The answer is yes. “Being a non-essential tissue, your hair has especially high nutritional requirements, which can be difficult to meet through diet alone,” says Kingsley. “Supplements can be very handy in that they provide hair with easily accessible nutrients.” Ensuring healthy levels of certain minerals in particular will encourage hair growth and help prevent breakage.
What are the best supplements for longer, stronger hair?
There are six key nutrients we need to help hair grow longer:
Studies have found that iron deficiencies affect nearly 25 per cent of the world’s population, and it’s an essential for healthy hair. “Ferritin, which is stored iron, is needed to maintain a healthy anagen (growth phase) of the hair growth cycle,” says Kingsley.
Helping our bodies to break down proteins, fats, and carbohydrates, a biotin deficiency can result in hair loss.
Zinc and Vitamin B12
“These two are hair essentials and a B12 supplement is especially important for vegans as it’s only found in animal products,” says Kingsley. Both help produce and repair new hair cells – cue longer locks.
Essential Amino Acids
Our bodies can’t make these on its own: “Amino acids are proteins, and our hair is made of protein, so I really recommend a protein supplement for a great daily hair booster,” says Kingsley.
“Vitamin D has a profound impact on the hair growth cycle as every hair follicle contains a Vitamin D receptor hormone,” says Kingsley, who says that vitamin D deficiency is also very common.
The best supplements to incorporate all of the nutrients we need are Philip Kingsley’s Tricho Complex, a brilliant all-rounder that contains them all, with the exception of Vitamin D. For that, look no further than Dr Nigma Talib’s Vitamin D Sun Capsules.
Which products will enhance hair growth the most?
If hair is breaking off, it won’t grow past a certain length. That’s why it’s important to use products that help minimise breakage. Kingsley recommends a pre-shampoo conditioning treatment, like Oribe’s Gold Lust Pre-Shampoo Intensive Treatment, to keep the hair shaft hydrated to help improve elasticity and strength. Another great product for keeping hair bonds intact and restoring hair’s structure is Olaplex’s No.3 Hair Perfector, a treatment that also leaves hair shiny and smooth.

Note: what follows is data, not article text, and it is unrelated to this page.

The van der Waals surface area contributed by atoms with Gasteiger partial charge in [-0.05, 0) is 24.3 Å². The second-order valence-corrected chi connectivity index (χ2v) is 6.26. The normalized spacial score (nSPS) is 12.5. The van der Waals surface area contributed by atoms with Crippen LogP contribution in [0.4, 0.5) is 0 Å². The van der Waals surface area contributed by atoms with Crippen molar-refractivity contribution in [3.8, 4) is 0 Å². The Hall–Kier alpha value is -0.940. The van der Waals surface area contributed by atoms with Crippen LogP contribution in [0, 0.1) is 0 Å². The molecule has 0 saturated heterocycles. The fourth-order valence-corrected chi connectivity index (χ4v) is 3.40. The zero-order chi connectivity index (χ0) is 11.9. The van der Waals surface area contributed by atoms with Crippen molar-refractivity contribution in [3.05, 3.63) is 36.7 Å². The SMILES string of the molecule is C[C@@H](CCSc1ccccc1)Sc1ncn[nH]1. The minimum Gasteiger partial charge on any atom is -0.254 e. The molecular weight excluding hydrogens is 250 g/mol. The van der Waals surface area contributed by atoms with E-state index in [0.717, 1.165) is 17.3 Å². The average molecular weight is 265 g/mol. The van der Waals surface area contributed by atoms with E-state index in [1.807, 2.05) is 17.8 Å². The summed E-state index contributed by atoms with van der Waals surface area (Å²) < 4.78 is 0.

What can you do to prevent hair breakage?
“Avoid crash dieting or fad diets,” says Kingsley. “Restrictive eating deprives your hair of nutrients and energy, both of which can cause excessive hair shedding.” She also recommends steering clear of tight ponytails (they can cause traction breakage and pull hairs from their follicle) and limiting your intake of high-mercury fish like tuna and swordfish as they can cause hair fall.
How should you brush your hair to promote hair growth?
Ensure you choose a brush that doesn’t damage your hair’s outer cuticle, which will leave strands vulnerable to damage. Opt for rounded, plastic prongs and a cushioned base, and avoid boar bristle brushes. Plus, never brush your hair from the roots as this can cause friction on the hair shaft and damage it. Start at the ends and gradually work your way up.
How often should you cut your hair if you want it to grow out?
Hairstylist George Northwood, who styles the Duchess of Sussex’s hair, says, “Have an invisible trim every three months. This is where we skim the ends without taking off length. Follow this with regular strengthening treatments to prevent it breaking and always use a thermal heat protection product on your hair when using hot tools. I also love a keratin blow dry as it adds protein to the hair.”
Hersheson agrees that while frequent trims aren’t vital, it’s important not to swerve the salon altogether. “What tends to happen when you don’t cut hair at all is you get these really nice, soft, buttery ends, and it looks boho and great,” he says. “But then it gets to the point where it snaps. I’m not one of those hairdressers who thinks you have to have a cut every six weeks, but even just getting the ends snipped every three months will prevent it breaking off.”
Originally Published on British Vogue